What’s at stake in Apple’s privacy fight
by John Kiriakou
Civil liberties fans in the United States recently got an unlikely champion: the CEO of Apple.
In a high-profile spat with the White House, Tim Cook has emerged as a leading spokesperson against the Obama administration’s efforts to weaken Americans’ constitutional protections and civil liberties.
In particular, Cook is fighting a federal order that would force Apple to create software to bypass the iPhone’s security features — and give the FBI access to the phone and everything on it. He sent a letter to all Apple users explaining the company’s position and promising to keep up the fight.
Here’s what’s at stake.
The FBI is investigating last December’s mass shooting in San Bernardino, California. It wants access to the iPhone used by suspected terrorist Syed Rizwan Farook, who carried out the shooting together with his wife Tashfeen Malik.
But here’s the controversial part: The feds basically want Apple to create a software “backdoor” that would allow the FBI to access the phone’s information remotely.
The FBI insists this is a one-off request. But that’s ridiculous: Once created, the technique could be used over and over again, on any number of devices. Indeed, the FBI is already seeking access to iPhones in nine other cases.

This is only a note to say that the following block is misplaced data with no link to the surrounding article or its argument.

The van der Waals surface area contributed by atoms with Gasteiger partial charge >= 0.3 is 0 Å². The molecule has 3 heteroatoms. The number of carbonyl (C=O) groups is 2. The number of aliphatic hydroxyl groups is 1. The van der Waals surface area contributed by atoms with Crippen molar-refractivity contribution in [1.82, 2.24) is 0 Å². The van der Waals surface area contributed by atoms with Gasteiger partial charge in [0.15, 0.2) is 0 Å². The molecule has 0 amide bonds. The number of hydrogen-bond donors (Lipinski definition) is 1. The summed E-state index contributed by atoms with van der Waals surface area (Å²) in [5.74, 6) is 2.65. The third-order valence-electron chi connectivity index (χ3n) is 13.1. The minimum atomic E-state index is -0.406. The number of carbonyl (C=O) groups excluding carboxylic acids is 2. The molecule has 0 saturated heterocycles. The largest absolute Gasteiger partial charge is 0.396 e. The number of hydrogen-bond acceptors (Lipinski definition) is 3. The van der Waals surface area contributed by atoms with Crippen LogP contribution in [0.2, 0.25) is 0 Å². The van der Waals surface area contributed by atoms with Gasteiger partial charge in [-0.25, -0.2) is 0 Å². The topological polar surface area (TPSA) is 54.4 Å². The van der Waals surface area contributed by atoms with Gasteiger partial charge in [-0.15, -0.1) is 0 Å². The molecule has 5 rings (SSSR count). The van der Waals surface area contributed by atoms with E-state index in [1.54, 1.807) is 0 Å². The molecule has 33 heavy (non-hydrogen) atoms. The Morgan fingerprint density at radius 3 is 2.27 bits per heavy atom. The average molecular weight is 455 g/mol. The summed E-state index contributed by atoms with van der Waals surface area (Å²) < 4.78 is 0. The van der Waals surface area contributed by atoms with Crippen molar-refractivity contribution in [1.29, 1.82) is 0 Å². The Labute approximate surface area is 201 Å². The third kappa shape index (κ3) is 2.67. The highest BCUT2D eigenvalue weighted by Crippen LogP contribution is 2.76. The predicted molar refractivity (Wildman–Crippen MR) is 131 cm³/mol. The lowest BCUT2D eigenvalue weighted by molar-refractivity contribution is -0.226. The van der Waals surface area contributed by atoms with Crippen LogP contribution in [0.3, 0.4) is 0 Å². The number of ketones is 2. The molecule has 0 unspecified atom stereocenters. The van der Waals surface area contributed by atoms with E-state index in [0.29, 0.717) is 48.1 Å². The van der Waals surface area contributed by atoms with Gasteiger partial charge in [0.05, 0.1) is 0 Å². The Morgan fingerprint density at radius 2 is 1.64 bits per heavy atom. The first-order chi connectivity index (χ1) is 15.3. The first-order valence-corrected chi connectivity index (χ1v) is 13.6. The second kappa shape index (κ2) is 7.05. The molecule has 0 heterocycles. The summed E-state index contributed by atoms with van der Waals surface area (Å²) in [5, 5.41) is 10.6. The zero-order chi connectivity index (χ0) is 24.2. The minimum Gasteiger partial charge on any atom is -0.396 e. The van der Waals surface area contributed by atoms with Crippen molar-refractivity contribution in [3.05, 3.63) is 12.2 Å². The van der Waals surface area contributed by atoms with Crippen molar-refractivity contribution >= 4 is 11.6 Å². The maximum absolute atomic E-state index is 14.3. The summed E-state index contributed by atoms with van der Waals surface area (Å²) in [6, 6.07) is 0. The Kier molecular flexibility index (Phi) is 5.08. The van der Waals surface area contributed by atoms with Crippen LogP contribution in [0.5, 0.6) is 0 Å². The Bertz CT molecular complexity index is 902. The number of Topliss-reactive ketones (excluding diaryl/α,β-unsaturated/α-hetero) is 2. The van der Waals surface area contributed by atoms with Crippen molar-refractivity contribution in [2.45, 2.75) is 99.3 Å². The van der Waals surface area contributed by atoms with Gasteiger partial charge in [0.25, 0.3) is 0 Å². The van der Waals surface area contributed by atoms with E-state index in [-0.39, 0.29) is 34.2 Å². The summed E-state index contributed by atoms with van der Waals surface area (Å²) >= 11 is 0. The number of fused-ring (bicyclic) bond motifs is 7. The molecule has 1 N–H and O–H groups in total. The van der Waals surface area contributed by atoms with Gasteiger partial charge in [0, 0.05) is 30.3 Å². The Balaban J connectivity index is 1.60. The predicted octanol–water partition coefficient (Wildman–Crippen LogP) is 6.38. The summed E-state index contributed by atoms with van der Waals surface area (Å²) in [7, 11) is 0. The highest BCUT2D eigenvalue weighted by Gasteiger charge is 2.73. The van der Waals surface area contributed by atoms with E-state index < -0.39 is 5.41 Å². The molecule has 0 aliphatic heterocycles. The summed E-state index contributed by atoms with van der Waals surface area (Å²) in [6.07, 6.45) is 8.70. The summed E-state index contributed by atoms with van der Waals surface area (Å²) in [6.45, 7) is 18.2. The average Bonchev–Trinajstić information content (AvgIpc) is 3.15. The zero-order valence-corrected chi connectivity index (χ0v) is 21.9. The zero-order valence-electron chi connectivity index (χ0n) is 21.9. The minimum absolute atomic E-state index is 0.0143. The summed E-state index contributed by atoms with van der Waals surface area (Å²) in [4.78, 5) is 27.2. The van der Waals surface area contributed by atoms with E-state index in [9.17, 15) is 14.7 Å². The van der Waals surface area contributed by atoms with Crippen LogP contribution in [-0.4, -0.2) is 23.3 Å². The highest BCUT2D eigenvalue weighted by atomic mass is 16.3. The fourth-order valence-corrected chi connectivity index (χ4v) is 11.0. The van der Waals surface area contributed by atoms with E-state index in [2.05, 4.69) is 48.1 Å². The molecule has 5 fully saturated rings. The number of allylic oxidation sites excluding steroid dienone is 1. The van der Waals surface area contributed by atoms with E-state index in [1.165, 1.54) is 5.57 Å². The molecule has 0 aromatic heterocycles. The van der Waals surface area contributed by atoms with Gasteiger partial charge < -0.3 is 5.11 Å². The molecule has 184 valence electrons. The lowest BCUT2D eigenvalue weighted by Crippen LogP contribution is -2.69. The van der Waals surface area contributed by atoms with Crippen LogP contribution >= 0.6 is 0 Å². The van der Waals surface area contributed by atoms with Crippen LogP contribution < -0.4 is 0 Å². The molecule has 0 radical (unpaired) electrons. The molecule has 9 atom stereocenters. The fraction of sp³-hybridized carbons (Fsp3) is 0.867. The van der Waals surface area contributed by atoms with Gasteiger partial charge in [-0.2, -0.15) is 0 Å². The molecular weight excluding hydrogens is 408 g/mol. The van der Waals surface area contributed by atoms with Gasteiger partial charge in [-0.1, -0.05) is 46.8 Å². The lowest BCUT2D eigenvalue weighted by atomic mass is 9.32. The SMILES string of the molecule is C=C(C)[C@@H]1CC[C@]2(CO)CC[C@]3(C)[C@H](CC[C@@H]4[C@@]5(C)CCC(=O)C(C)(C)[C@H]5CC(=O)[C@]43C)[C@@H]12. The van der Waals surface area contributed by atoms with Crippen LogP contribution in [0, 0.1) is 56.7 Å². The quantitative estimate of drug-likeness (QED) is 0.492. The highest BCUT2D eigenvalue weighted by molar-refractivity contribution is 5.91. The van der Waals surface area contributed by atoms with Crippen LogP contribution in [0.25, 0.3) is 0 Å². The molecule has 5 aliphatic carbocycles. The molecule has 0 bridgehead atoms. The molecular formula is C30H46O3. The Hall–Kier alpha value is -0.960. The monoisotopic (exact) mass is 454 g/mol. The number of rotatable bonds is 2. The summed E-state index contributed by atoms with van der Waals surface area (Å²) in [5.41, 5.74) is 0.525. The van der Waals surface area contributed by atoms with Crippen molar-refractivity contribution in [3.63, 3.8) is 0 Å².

The constitutional implications are chilling. If the government gets its way, nothing would be private. With a secret order from a judge, your phone company or manufacturer could have to provide all the information on your phone to the FBI, including call logs, text messages, emails, chat transcripts, and even photos.
They won’t just find out if you’re talking with “terrorists,” of course. Are you calling a secret girlfriend or boyfriend? Are you talking with an abortion provider — or a psychiatrist? What kind of porn do you look at?
If it’s on your phone, the government would get to know about it. Nothing would be private. Nothing would be sacred.
And worse yet, those same tools the FBI wants could easily fall into the hands of hackers, criminals, or even foreign intelligence services. Once Pandora’s box opens, there’s no closing it.
There’s another issue at play here, too: The FBI dropped the ball on Syed Rizwan Farook months ago, so now it’s trying to cover its mistakes.
Federal law enforcement officials told CNN in December, for example, that Farook had been in touch with “more than one terrorism suspect” the FBI was already investigating. That was well before he carried out the shootings.
Why wasn’t the FBI intercepting his communications then, when they could’ve gotten a warrant? Why was there no authorized surveillance? It’s because the FBI botched the case, and now they’re trying to make up for it by turning Apple — and privacy — into the bad guys.
We should support Apple and its efforts to protect our privacy. We’ve already lost many of our civil liberties since the September 11 attacks. It’s time to turn the tide.
Our privacy is worth fighting for.
OtherWords columnist John Kiriakou is an associate fellow at the Institute for Policy Studies and the winner of the 2015 PEN Center USA First Amendment award.
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